February 2 marks the midpoint of winter, halfway between the shortest day and the spring equinox. Groundhog Day, celebrated on this date in the U.S. and Canada, began as a Pennsylvania German custom in the 18th and 19th centuries, stemming from earlier origins in ancient Europe. According to folklore, if it is cloudy when a groundhog emerges from its burrow on this day, then spring will come early; if it is sunny, the groundhog will supposedly see its shadow and retreat back into its burrow, and winter weather will continue for six more weeks.
The largest Groundhog Day celebration is held in Punxsutawney, Pennsylvania. Already a widely recognized and popular tradition, the day received even more attention as a result of the 1993 comedy film Groundhog Day, which was set in Punxsutawney and portrayed Punxsutawney Phil. In the movie, the main character (Bill Murray) is forced to relive the day over and over again until he can learn to give up his selfishness and become a better person. Groundhog Day is called Woodchuck Day in some places (such as Vermont).
The groundhog (Marmota monax) – also known as a woodchuck, whistle pig, or land beaver – is a burrowing rodent belonging to the group of large ground squirrels known as marmots. The etymology of the name woodchuck is unrelated to wood or chucking, but comes from an Algonquian name for the animal. However, the similarity between the words is the basis of this common tongue-twister:
How much wood would a woodchuck chuck
if a woodchuck could chuck wood?
A woodchuck would chuck all the wood he could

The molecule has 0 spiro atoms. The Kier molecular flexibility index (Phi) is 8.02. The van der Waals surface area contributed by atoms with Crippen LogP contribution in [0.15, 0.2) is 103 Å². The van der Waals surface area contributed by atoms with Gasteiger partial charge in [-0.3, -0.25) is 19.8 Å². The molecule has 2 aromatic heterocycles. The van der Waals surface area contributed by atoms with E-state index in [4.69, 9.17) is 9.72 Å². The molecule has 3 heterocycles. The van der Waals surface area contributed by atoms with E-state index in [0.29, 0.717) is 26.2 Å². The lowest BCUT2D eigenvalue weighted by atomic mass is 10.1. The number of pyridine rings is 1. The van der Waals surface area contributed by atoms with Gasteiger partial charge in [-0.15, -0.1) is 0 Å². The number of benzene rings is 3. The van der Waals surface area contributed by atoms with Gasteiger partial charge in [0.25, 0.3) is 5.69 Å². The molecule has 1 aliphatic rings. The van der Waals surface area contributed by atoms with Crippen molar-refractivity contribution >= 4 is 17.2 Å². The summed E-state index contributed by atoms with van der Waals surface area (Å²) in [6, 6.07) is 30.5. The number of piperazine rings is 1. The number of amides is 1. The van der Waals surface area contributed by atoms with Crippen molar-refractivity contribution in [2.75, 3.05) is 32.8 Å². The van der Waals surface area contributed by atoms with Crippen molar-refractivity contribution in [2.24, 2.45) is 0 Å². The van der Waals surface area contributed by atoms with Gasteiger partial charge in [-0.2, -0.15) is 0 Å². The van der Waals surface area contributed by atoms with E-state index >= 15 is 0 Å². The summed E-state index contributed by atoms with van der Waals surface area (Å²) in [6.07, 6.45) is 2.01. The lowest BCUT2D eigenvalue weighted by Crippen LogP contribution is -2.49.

if a woodchuck could chuck wood!
Groundhog Day Lessons & Activities:
http://www.groundhog.org/teachers (ideas for elementary, middle, and high school)
http://www.dltk-kids.com/crafts/happy_groundhog.htm (crafts, activities, and printables for elementary children)
http://www.enchantedlearning.com/crafts/groundhogday (craft projects and worksheets for preschool, kindergarten and first graders)
Here’s a recipe for Groundhog Cookies:
Did You Know…? Groundhog Day is celebrated on the same day as Candlemas (“Candle Mass”), a traditional Christian festival that celebrates the Lord as the Light of the World. Candlemas is known as the “Feast of the Presentation of Christ in the Temple” in many eastern churches, and as “Candelaria” in Spanish speaking countries.
“For if the sun shines on Candlemas Day / So will the snow swirl until May. / But if Candlemas brings clouds and rain / Winter will not come again.”
Find more Groundhog Day facts and trivia at the Stormfax Weather Almanac: http://www.stormfax.com/ghogday.htm